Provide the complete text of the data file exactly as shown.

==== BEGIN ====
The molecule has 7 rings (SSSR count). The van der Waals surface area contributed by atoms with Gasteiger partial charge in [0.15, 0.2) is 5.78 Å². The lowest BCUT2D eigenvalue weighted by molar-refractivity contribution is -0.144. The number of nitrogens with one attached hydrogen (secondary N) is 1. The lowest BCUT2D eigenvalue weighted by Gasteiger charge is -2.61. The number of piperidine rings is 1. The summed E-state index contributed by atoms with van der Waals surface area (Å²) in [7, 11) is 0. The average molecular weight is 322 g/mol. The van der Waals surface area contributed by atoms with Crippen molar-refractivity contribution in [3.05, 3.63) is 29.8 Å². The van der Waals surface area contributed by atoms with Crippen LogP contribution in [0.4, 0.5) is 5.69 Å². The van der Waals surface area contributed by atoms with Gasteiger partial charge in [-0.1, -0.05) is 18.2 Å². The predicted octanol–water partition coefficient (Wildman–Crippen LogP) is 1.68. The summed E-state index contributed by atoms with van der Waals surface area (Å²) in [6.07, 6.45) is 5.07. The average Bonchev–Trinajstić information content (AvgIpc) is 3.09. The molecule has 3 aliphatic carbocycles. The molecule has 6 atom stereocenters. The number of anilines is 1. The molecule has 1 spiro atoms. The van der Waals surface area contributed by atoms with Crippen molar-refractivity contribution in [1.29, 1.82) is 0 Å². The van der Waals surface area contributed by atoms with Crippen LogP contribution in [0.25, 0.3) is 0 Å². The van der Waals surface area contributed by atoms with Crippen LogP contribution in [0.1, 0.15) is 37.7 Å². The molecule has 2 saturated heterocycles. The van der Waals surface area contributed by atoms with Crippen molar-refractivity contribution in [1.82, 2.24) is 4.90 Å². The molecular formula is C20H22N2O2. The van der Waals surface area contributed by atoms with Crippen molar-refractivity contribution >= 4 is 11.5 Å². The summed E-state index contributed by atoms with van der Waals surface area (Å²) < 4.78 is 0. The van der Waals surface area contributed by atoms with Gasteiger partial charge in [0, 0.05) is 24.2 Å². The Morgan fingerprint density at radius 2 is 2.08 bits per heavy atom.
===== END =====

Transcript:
The molecule has 7 rings (SSSR count). The van der Waals surface area contributed by atoms with Gasteiger partial charge in [0.15, 0.2) is 5.78 Å². The lowest BCUT2D eigenvalue weighted by molar-refractivity contribution is -0.144. The number of nitrogens with one attached hydrogen (secondary N) is 1. The lowest BCUT2D eigenvalue weighted by Gasteiger charge is -2.61. The number of piperidine rings is 1. The summed E-state index contributed by atoms with van der Waals surface area (Å²) in [7, 11) is 0. The average molecular weight is 322 g/mol. The van der Waals surface area contributed by atoms with Crippen molar-refractivity contribution in [3.05, 3.63) is 29.8 Å². The van der Waals surface area contributed by atoms with Crippen LogP contribution in [0.4, 0.5) is 5.69 Å². The van der Waals surface area contributed by atoms with Gasteiger partial charge in [-0.1, -0.05) is 18.2 Å². The predicted octanol–water partition coefficient (Wildman–Crippen LogP) is 1.68. The summed E-state index contributed by atoms with van der Waals surface area (Å²) in [6.07, 6.45) is 5.07. The average Bonchev–Trinajstić information content (AvgIpc) is 3.09. The molecule has 3 aliphatic carbocycles. The molecule has 6 atom stereocenters. The number of anilines is 1. The molecule has 1 spiro atoms. The van der Waals surface area contributed by atoms with Crippen molar-refractivity contribution in [1.29, 1.82) is 0 Å². The van der Waals surface area contributed by atoms with Crippen LogP contribution in [0.25, 0.3) is 0 Å². The van der Waals surface area contributed by atoms with Crippen LogP contribution in [0.1, 0.15) is 37.7 Å². The molecule has 2 saturated heterocycles. The van der Waals surface area contributed by atoms with Crippen molar-refractivity contribution in [1.82, 2.24) is 4.90 Å². The molecular formula is C20H22N2O2. The van der Waals surface area contributed by atoms with Crippen molar-refractivity contribution >= 4 is 11.5 Å². The summed E-state index contributed by atoms with van der Waals surface area (Å²) < 4.78 is 0. The van der Waals surface area contributed by atoms with Gasteiger partial charge in [0, 0.05) is 24.2 Å². The Morgan fingerprint density at radius 2 is 2.08 bits per heavy atom.